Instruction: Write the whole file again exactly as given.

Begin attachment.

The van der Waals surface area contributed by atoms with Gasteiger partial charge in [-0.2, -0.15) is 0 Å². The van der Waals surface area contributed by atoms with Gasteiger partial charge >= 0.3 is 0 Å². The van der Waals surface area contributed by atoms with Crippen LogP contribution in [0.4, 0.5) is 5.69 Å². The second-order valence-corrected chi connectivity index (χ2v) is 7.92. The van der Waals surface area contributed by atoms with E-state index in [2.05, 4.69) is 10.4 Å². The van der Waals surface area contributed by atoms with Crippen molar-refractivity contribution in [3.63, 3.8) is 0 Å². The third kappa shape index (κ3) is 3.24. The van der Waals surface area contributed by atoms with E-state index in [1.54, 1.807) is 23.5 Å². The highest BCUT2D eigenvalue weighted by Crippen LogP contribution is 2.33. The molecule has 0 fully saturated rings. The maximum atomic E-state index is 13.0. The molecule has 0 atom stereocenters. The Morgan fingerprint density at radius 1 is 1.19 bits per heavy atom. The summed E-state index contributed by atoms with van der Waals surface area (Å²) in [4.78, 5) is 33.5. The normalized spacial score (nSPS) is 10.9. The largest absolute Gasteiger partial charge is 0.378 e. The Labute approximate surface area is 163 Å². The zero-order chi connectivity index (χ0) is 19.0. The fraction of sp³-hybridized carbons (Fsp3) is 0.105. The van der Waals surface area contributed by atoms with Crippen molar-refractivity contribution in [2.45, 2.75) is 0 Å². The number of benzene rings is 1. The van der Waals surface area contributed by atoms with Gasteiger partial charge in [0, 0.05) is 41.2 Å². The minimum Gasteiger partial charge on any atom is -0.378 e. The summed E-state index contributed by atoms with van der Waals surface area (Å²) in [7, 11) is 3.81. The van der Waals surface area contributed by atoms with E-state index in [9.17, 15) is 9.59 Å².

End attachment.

The van der Waals surface area contributed by atoms with Gasteiger partial charge in [-0.2, -0.15) is 0 Å². The van der Waals surface area contributed by atoms with Gasteiger partial charge >= 0.3 is 0 Å². The van der Waals surface area contributed by atoms with Crippen LogP contribution in [0.4, 0.5) is 5.69 Å². The second-order valence-corrected chi connectivity index (χ2v) is 7.92. The van der Waals surface area contributed by atoms with E-state index in [2.05, 4.69) is 10.4 Å². The van der Waals surface area contributed by atoms with Crippen molar-refractivity contribution in [3.63, 3.8) is 0 Å². The third kappa shape index (κ3) is 3.24. The van der Waals surface area contributed by atoms with E-state index in [1.54, 1.807) is 23.5 Å². The highest BCUT2D eigenvalue weighted by Crippen LogP contribution is 2.33. The molecule has 0 fully saturated rings. The maximum atomic E-state index is 13.0. The molecule has 0 atom stereocenters. The Morgan fingerprint density at radius 1 is 1.19 bits per heavy atom. The summed E-state index contributed by atoms with van der Waals surface area (Å²) in [4.78, 5) is 33.5. The normalized spacial score (nSPS) is 10.9. The largest absolute Gasteiger partial charge is 0.378 e. The Labute approximate surface area is 163 Å². The zero-order chi connectivity index (χ0) is 19.0. The fraction of sp³-hybridized carbons (Fsp3) is 0.105. The van der Waals surface area contributed by atoms with Crippen molar-refractivity contribution in [2.45, 2.75) is 0 Å². The number of benzene rings is 1. The van der Waals surface area contributed by atoms with Gasteiger partial charge in [0, 0.05) is 41.2 Å². The minimum Gasteiger partial charge on any atom is -0.378 e. The summed E-state index contributed by atoms with van der Waals surface area (Å²) in [7, 11) is 3.81. The van der Waals surface area contributed by atoms with E-state index in [9.17, 15) is 9.59 Å².